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Despite toxic history, residents return to Love Canal

Love Canal
Love Canal is buried under a plastic liner, clay and topsoil and is off limits to everyone  
August 7, 1998
Web posted at: 9:07 p.m. EDT (0107 GMT)

NIAGARA FALLS, New York (CNN) -- It was 20 years ago this week that President Jimmy Carter declared a state of emergency as hundreds of residents of Love Canal fled their homes after it was discovered that 20,000 tons of toxic chemicals were buried there.

Today, the waterway that gave the neighborhood its name is buried under a plastic liner, clay and topsoil in a fenced area declared permanently off-limits. Scores of homes were buried, too.

However, the rest of Love Canal has been declared safe by the U.S. Environmental Protection Agency. A public corporation took ownership of the abandoned properties, fixed up the homes and resold them.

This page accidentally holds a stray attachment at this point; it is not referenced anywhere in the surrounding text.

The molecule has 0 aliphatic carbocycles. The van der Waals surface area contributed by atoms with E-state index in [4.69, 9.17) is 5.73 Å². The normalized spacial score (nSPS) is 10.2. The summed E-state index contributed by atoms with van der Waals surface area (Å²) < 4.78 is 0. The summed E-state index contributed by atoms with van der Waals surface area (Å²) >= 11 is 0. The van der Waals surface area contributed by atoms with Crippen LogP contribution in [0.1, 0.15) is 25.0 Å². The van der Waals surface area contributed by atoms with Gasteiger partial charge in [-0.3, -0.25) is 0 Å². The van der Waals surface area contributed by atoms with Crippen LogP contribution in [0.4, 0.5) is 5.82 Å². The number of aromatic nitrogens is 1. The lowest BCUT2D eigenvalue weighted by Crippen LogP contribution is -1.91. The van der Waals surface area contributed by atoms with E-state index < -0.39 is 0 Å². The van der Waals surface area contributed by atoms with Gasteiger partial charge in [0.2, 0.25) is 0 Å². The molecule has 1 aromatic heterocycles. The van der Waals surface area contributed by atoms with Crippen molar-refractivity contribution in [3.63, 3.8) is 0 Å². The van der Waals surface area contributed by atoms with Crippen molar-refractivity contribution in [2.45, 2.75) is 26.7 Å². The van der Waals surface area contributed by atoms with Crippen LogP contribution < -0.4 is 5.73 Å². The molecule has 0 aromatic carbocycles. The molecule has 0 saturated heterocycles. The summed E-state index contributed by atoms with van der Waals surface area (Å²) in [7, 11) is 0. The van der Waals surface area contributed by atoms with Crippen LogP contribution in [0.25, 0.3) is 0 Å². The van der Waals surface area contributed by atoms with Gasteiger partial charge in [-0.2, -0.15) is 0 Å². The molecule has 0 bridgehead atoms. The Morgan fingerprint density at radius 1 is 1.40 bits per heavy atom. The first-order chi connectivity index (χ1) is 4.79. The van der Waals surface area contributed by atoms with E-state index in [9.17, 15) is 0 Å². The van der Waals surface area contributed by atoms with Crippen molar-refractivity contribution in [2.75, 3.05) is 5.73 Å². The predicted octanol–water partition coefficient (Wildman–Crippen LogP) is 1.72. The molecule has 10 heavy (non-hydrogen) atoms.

Susan Bloss of the Love Canal Revitalization Agency said the agency has sold 232 of the 239 homes it renovated. Love Canal, which once symbolized hidden toxic wastelands, is now known as Black Creek Village.

Several Love Canal homes are still abandoned  

The new residents of Black Creek Village feel safe in their new homes. "This area has been tested and tested and tested," said homeowner Trudy Christman. "This is the most tested piece of real estate in the United States."

Ms. Christman moved into the home of former Love Canal resident Leulla Kenny, whose seven-year-old son died of kidney disease before the family relocated.

Jon Kenny
Jon Kenny died of a kidney disease at Love Canal, but new homeowners do not fear toxins  

"His autopsy revealed the same symptoms they see in animals that have been exposed to dioxin," she said.

"The children are what bother me when I see them running around this neighborhood. I'm so frightened for them," Kenny said during a visit to her old neighborhood.

The New York State Department of Health says no conclusive evidence exists linking Love Canal to illness, a statement that many Black Creek Village residents agree with.

CNN Correspondent Gary Tuchman contributed to this report
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